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8.120697 - CROSBY, Bing: Wrap Your Troubles in Dreams (1927-1931)

BING CROSBY Wrap Your Troubles In Dreams

BING CROSBY Wrap Your Troubles In Dreams

The Earliest Recordings, Vol.2: 1927-1931

This second volume of Bing Crosby: The Earliest Years dovetails snugly with its predecessor. It will undoubtedly broaden the contemporary listener’s appreciation of the developing Crosby talent as he moved ahead of his Rhythm Boys partners on the road to fame.

That road was filled with changes and changing musical influences. When Crosby made his first recordings, the major influence was Al Jolson. You can especially hear the results of that idolatry in the earliest of these tracks. At various points, Crosby aims for that controlled, fluttery spin Jolson would put on certain notes. He even tries some of the off-the-cuff ad libbing and plays with or even parodies the lyrics, a la Jolson. With these recordings arranged chronologically on this collection, you can also hear the Jolson influence diminishing. Part of the reason was that he was coming into contact with other musicians. What emerged was a melding of these different forces into Crosby’s own distinctive sound and technique.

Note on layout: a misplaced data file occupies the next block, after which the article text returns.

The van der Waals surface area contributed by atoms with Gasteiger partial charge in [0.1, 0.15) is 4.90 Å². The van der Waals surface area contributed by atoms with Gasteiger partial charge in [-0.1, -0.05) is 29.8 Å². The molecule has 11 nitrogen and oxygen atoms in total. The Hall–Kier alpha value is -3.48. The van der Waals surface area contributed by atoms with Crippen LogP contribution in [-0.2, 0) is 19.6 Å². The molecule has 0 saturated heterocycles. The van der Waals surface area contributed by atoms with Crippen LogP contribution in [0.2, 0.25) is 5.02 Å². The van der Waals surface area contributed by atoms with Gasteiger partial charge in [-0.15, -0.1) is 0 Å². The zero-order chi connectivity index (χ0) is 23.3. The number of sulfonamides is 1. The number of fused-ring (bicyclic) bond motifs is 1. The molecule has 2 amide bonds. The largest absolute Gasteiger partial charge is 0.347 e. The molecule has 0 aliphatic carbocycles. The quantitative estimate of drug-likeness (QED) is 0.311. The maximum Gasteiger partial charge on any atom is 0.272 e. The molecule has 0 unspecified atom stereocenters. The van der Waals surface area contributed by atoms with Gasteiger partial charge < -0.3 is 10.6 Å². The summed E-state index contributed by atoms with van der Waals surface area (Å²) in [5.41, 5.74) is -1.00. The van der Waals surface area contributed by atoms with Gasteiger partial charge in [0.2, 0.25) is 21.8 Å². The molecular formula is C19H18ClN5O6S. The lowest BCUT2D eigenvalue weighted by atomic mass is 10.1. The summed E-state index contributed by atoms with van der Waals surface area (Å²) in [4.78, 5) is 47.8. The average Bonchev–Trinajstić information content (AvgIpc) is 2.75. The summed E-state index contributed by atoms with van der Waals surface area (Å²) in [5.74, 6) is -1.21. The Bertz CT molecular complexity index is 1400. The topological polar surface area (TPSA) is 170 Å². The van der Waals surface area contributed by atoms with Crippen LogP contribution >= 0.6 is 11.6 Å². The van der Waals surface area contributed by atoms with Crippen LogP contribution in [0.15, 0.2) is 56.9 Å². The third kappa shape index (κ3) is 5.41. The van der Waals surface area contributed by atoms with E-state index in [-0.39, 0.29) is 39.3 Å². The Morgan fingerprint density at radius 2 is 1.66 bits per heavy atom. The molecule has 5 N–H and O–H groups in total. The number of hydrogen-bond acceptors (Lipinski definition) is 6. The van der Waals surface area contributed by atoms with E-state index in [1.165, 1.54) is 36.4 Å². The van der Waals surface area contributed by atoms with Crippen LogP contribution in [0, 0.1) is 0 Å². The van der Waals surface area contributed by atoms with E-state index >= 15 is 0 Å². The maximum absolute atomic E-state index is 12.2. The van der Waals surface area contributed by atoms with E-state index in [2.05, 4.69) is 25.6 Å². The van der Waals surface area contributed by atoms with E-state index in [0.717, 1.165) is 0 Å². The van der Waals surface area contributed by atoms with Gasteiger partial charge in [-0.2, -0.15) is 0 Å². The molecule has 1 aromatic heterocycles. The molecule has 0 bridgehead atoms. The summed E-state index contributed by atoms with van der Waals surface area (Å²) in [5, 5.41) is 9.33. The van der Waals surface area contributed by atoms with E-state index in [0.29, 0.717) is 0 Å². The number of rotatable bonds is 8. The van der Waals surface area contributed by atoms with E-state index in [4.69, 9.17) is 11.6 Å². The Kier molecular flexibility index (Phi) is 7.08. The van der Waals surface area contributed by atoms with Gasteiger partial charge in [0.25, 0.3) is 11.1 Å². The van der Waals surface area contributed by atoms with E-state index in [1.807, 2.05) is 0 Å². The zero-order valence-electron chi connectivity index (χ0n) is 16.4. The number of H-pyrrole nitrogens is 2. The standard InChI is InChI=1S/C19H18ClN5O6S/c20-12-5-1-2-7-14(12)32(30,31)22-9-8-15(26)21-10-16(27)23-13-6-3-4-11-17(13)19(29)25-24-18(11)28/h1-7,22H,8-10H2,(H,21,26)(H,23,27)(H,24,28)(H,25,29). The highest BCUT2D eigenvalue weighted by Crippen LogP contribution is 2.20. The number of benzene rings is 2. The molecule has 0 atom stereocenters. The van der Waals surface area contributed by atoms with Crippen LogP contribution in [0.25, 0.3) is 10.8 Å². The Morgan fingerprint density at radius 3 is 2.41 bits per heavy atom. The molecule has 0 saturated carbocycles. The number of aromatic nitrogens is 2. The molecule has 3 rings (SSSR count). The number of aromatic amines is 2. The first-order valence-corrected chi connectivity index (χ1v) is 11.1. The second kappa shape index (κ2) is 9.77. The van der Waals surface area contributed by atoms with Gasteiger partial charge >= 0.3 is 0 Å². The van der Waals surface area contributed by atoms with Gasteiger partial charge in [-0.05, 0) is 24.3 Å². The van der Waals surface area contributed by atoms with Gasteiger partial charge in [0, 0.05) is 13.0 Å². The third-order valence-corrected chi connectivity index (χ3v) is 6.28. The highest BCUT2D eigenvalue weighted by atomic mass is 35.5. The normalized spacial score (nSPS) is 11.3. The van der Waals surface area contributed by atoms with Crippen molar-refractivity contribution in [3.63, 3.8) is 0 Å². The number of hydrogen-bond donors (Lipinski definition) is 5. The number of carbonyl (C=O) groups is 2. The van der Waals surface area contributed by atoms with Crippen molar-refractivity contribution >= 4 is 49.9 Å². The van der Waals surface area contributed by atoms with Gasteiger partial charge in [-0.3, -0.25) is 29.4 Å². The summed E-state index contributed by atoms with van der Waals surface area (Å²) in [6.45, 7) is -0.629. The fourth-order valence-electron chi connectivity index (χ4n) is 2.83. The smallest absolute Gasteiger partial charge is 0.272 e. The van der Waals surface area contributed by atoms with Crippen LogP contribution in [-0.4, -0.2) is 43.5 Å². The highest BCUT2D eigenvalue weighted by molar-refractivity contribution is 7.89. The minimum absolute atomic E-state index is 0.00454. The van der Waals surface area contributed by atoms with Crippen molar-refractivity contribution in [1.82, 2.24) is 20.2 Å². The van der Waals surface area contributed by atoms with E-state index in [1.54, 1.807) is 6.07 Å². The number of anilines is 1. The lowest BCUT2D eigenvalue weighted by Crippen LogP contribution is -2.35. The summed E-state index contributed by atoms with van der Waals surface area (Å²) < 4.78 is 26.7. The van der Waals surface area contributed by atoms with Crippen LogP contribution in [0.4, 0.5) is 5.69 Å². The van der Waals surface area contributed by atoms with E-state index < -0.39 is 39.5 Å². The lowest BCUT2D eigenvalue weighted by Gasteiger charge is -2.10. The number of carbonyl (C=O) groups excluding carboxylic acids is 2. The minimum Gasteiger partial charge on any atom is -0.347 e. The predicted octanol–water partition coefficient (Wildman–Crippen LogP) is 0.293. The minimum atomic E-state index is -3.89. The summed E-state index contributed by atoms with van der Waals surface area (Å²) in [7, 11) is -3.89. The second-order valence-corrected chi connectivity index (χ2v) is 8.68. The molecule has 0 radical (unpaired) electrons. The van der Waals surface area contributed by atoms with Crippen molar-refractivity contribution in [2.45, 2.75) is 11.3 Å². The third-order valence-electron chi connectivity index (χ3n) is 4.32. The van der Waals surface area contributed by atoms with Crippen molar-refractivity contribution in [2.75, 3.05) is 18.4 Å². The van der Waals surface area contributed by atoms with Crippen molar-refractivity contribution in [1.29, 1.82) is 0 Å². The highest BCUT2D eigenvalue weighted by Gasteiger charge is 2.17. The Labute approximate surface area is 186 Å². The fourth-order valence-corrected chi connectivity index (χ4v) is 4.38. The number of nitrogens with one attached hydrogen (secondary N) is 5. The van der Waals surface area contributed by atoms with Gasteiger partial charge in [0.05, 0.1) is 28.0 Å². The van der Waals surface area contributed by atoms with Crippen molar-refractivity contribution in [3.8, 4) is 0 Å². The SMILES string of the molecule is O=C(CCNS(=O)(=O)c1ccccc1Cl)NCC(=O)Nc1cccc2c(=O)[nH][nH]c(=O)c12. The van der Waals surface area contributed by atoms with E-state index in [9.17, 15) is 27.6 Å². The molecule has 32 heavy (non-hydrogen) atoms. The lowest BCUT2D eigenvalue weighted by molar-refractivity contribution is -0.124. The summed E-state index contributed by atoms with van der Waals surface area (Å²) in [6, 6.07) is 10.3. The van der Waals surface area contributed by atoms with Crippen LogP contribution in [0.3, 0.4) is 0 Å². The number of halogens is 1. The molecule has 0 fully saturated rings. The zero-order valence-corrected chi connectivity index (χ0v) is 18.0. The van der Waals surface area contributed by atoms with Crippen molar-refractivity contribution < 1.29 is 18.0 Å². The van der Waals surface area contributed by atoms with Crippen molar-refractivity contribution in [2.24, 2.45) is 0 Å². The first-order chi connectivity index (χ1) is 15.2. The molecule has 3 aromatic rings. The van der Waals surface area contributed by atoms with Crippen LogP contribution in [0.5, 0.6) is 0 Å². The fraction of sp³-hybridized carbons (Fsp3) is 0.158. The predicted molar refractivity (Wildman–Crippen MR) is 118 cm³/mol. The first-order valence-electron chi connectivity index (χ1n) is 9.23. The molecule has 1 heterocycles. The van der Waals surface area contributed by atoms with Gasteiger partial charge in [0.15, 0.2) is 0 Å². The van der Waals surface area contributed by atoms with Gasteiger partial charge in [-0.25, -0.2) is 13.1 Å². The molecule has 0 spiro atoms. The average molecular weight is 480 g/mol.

Crosby often said Louis Armstrong was the next and perhaps even greater influence on his singing. He first saw him perform shortly after he and partner Al Rinker joined Paul Whiteman’s Orchestra in Chicago. He was entranced by Armstrong’s growl when he sang, his unique scat choruses and, above all, the combination of rhythm, humour and simplicity he gave to a song. Some of the bounce you can hear coming into the recordings as time passes is clearly due to Armstrong’s influence.

Joining Whiteman brought with it bonuses well beyond the pay, public exposure and promotion. It brought musical education. It was here that Crosby truly learned to be a singer who could take command of a song and an audience — even if he never thought he had the same electrifying abilities on the stage or in the recording studio as Jolson or Armstrong — and have fun with it.